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Intersectionality – Potentials and Challenges.

August 29-31, 2005

Deadline for application:
June 15, 2005

The Danish University of Education, Copenhagen, Denmark.

Prof. Dorte Marie Søndergaard (Denmark)
Assoc. Prof. Dorthe Staunæs (Denmark)
Dr. Ingunn Moser (Norway)

Prof. Dorte Marie Søndergaard - in collaboration with Research School leader Prof. Nina Lykke.

Course description:
The aim of the course is to introduce and discuss the concept of intersectionality and its analytic implications in empirical studies. Intersectionality has grown out of post-modern feminist theory, postcolonial studies, Black Feminism and queer studies. In its initial versions, the concept celebrated identity politics, emphasising the double, triple or even multiple enactment of power asymmetries based on people’s simultaneous positioning within a range of socio-cultural categories: gender, racialised ethnicity, sexuality etc. Later on, intersectionality began to be embraced as part of queer ambitions to trouble identity demarcations and intensify analysis of complexity, hybridity, diversity, process, and transformation. These are all conceptualisations devised to help understand the fluidity and/or stability of identity, subjectification and subject positioning. Following this line of development, intersectionality has crossed the international agenda of research in areas such as cultural studies, educational research, gender studies, migration studies, and the disciplines of, for instance, psychology, sociology, and anthropology.

The course will take up some of the discussions surrounding the concept that either aim to replace the conceptualisation by new metaphors, or to develop intersectionality thinking into still more complexity-sensitive directions – raising questions like: How sensitive is intersectionality thinking after all to the diverse and changing ways socio-cultural categories interact among, in, and through each other according to the time, space and individual/relational context? Is the concept of intersectionality well enough developed to open up the complex ways in which these interactions sometimes, in relation to some aspects, support each other, and sometimes, in relation to other aspects, contradict, oppose and undermine each other? What are the alternative metaphors, concepts and resources available for thinking about the processes and mechanisms of the co-existence or simultaneous presence of multiple social differentiations? Can intersectionality studies borrow and learn from interactionist, ethnomethodological, praxiological and material semiotic approaches, with their conceptions of gender and other differences as ‘doings’; as continual, emergent, recurring, situational and situated enactment – or even achievement? Might the conceptual sensitivity concerning processes of subjectification be further improved, or would such a move cause the conceptualisation to dissolve? Would the socio-political insights, which determine the capacity to analyse power relations, be undermined? What kind of potential approach does intersectionality and alternative metaphors such as interference, hybridity etc. open concerning ‘matter’, in terms of ‘bodies’, ‘nature’, ‘technologies’, and ‘materiality’? Should these phenomena be considered intersecting categories alongside socio-cultural categories, or would that kind of conceptualising undermine the whole research tradition? In other words: the question of what ‘a category’ really is will be asked, drawing on science and technology studies and actor network theory.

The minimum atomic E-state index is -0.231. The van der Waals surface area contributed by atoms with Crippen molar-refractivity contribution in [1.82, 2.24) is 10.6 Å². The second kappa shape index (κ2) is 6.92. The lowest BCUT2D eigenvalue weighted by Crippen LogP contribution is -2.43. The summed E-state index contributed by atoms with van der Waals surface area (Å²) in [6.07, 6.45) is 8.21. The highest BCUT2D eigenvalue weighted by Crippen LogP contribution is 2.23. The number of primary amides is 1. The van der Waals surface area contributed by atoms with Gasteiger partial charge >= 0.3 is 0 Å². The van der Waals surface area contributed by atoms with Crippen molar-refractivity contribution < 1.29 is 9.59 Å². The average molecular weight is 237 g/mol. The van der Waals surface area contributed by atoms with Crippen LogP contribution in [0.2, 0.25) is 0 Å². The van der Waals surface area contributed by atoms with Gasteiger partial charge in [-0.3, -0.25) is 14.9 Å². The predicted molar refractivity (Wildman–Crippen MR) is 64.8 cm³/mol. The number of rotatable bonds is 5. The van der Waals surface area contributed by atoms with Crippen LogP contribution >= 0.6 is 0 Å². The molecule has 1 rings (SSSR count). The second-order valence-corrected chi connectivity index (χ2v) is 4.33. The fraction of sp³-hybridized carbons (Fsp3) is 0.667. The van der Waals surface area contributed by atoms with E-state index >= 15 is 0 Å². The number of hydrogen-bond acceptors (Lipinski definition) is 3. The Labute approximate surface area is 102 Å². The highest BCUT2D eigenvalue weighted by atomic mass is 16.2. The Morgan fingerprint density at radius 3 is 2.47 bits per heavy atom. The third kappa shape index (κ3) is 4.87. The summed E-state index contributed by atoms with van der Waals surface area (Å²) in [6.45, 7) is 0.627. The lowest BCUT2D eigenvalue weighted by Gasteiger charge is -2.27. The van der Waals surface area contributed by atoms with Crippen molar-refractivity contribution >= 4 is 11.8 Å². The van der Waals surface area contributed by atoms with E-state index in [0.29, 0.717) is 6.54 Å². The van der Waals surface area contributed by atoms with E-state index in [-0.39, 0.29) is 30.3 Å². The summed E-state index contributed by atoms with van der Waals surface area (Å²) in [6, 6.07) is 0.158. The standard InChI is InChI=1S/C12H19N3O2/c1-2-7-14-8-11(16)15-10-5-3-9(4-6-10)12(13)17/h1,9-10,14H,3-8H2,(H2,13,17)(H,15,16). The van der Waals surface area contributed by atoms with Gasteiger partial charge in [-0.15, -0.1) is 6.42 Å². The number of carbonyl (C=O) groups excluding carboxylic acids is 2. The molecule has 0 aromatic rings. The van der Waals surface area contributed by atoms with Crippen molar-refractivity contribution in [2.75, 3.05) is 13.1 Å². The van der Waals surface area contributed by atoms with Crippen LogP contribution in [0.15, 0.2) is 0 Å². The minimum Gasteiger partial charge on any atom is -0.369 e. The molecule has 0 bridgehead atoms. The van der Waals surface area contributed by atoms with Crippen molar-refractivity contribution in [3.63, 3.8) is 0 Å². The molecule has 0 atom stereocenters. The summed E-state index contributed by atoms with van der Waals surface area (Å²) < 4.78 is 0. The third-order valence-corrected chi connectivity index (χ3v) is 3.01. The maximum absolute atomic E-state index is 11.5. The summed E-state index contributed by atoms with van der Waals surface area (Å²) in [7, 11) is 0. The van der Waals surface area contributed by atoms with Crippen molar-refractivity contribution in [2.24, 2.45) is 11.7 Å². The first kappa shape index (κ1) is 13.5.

The course will open some of these discussions to the students and invite reflections on potential ways to apply intersectionality thinking in relation to the student’s own research projects and data material.


29 August 2005
09.30–10.00 Welcome
10.00-10.30 Students and teachers introduce themselves
10.30-12.00 Dorte Marie Søndergaard: Opening the concept of intersectionality – from additive pie charts to hyper-infiltration and multi-level complexity
12.00–13.00 Lunch
13.00–14.00 Dorthe Staunæs: Retooling the concept and methodologies of intersectionality by considering complex subjectivities and lived life
14.00–14.30 Coffee
14.30-16.00 Plenum discussion

30 August 2005
09.00–10.00 Ingunn Moser: Questioning and qualifying intersectionality: Investigating patterns of interference in situated practices
10.00–12.00 Group supervision, drawing on today’s and yesterday’s discussions
12.00–13.00 Lunch
13.00–14.30 Students write and reflect upon the two days’ insights and discussions in relation to their own projects (individual time with a laptop)
14.30–15.30 Ingunn Moser: Talking intersecting processes of formation across socio-cultural, bodily and material categories in organisations
15.30–16.30 Coffee and plenum discussion

31 August 2005
09.00–10.00 Dorte Marie Søndergaard: Power, gender, age and managerial ideals: intersecting categories, entities, or merely processes of interaction? 2
10.00–12.00 Students discuss their written reflections from yesterday in pairs
12.00–13.00 Lunch
13.00–14.00 Dorthe Staunæs: Power, gender, age and managerial ideals: intersecting categories, entities, or merely processes of interaction? 1
14.00–16.00 (Coffee) Plenum discussion and evaluation

The course alternates between teacher lectures, group discussions, group supervision, plenum discussions, individual reflection and discussion in pairs. Much work will take place in groups of 6 persons, supplemented by one of the teachers. Individual reflection is planned to take place through writing, so please bring a laptop if possible. On the last day the reflections will be discussed in pairs.